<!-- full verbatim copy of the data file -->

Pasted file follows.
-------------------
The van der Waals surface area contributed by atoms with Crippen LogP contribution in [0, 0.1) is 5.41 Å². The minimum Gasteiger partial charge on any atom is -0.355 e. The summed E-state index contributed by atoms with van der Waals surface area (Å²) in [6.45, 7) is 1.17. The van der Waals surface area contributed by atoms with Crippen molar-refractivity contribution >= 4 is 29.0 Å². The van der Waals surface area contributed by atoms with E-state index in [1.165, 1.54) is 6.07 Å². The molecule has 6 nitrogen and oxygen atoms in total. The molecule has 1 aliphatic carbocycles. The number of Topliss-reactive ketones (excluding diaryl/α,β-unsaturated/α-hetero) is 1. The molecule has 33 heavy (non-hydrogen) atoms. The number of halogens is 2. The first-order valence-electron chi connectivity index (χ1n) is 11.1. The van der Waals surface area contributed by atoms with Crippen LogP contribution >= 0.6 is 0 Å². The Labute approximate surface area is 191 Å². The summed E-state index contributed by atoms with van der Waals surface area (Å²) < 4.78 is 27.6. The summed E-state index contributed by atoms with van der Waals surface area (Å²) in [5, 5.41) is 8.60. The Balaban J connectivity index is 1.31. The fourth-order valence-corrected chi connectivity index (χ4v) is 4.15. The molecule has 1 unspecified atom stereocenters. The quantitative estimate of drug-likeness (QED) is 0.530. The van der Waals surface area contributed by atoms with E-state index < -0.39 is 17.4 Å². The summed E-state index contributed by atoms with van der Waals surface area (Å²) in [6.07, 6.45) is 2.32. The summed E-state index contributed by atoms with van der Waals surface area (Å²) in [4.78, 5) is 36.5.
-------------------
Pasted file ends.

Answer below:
The van der Waals surface area contributed by atoms with Crippen LogP contribution in [0, 0.1) is 5.41 Å². The minimum Gasteiger partial charge on any atom is -0.355 e. The summed E-state index contributed by atoms with van der Waals surface area (Å²) in [6.45, 7) is 1.17. The van der Waals surface area contributed by atoms with Crippen molar-refractivity contribution >= 4 is 29.0 Å². The van der Waals surface area contributed by atoms with E-state index in [1.165, 1.54) is 6.07 Å². The molecule has 6 nitrogen and oxygen atoms in total. The molecule has 1 aliphatic carbocycles. The number of Topliss-reactive ketones (excluding diaryl/α,β-unsaturated/α-hetero) is 1. The molecule has 33 heavy (non-hydrogen) atoms. The number of halogens is 2. The first-order valence-electron chi connectivity index (χ1n) is 11.1. The van der Waals surface area contributed by atoms with Crippen LogP contribution >= 0.6 is 0 Å². The Labute approximate surface area is 191 Å². The summed E-state index contributed by atoms with van der Waals surface area (Å²) < 4.78 is 27.6. The summed E-state index contributed by atoms with van der Waals surface area (Å²) in [5, 5.41) is 8.60. The Balaban J connectivity index is 1.31. The fourth-order valence-corrected chi connectivity index (χ4v) is 4.15. The molecule has 1 unspecified atom stereocenters. The quantitative estimate of drug-likeness (QED) is 0.530. The van der Waals surface area contributed by atoms with E-state index < -0.39 is 17.4 Å². The summed E-state index contributed by atoms with van der Waals surface area (Å²) in [6.07, 6.45) is 2.32. The summed E-state index contributed by atoms with van der Waals surface area (Å²) in [4.78, 5) is 36.5.